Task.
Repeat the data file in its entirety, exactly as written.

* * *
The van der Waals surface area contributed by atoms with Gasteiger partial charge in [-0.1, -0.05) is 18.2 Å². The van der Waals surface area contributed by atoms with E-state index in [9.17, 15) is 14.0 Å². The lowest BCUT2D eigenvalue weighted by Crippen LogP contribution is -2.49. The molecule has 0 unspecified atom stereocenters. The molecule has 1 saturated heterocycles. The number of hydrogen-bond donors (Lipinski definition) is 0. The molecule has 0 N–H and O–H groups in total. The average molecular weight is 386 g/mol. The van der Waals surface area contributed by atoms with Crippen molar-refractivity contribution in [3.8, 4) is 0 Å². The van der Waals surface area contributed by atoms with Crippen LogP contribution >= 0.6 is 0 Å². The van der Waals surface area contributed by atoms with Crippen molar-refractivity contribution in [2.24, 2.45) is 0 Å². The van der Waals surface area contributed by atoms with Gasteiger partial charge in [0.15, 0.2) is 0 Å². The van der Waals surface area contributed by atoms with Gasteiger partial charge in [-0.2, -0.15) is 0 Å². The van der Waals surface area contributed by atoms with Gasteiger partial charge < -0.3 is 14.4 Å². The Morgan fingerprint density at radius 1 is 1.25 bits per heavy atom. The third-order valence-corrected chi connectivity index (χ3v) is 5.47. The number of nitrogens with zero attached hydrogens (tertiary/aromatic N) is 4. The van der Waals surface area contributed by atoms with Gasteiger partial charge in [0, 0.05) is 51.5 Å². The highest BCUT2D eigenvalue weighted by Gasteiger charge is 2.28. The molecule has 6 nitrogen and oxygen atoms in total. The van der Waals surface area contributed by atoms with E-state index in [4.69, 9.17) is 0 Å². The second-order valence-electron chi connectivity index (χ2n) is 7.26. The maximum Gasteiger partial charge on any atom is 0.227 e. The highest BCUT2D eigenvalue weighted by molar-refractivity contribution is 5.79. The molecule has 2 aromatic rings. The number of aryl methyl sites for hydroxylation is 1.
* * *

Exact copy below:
The van der Waals surface area contributed by atoms with Gasteiger partial charge in [-0.1, -0.05) is 18.2 Å². The van der Waals surface area contributed by atoms with E-state index in [9.17, 15) is 14.0 Å². The lowest BCUT2D eigenvalue weighted by Crippen LogP contribution is -2.49. The molecule has 0 unspecified atom stereocenters. The molecule has 1 saturated heterocycles. The number of hydrogen-bond donors (Lipinski definition) is 0. The molecule has 0 N–H and O–H groups in total. The average molecular weight is 386 g/mol. The van der Waals surface area contributed by atoms with Crippen molar-refractivity contribution in [3.8, 4) is 0 Å². The van der Waals surface area contributed by atoms with Crippen LogP contribution >= 0.6 is 0 Å². The van der Waals surface area contributed by atoms with Crippen molar-refractivity contribution in [2.24, 2.45) is 0 Å². The van der Waals surface area contributed by atoms with Gasteiger partial charge in [0.15, 0.2) is 0 Å². The van der Waals surface area contributed by atoms with Gasteiger partial charge in [-0.2, -0.15) is 0 Å². The van der Waals surface area contributed by atoms with Gasteiger partial charge < -0.3 is 14.4 Å². The Morgan fingerprint density at radius 1 is 1.25 bits per heavy atom. The third-order valence-corrected chi connectivity index (χ3v) is 5.47. The number of nitrogens with zero attached hydrogens (tertiary/aromatic N) is 4. The van der Waals surface area contributed by atoms with Gasteiger partial charge in [0, 0.05) is 51.5 Å². The highest BCUT2D eigenvalue weighted by Gasteiger charge is 2.28. The molecule has 6 nitrogen and oxygen atoms in total. The van der Waals surface area contributed by atoms with E-state index in [4.69, 9.17) is 0 Å². The second-order valence-electron chi connectivity index (χ2n) is 7.26. The maximum Gasteiger partial charge on any atom is 0.227 e. The highest BCUT2D eigenvalue weighted by molar-refractivity contribution is 5.79. The molecule has 2 aromatic rings. The number of aryl methyl sites for hydroxylation is 1.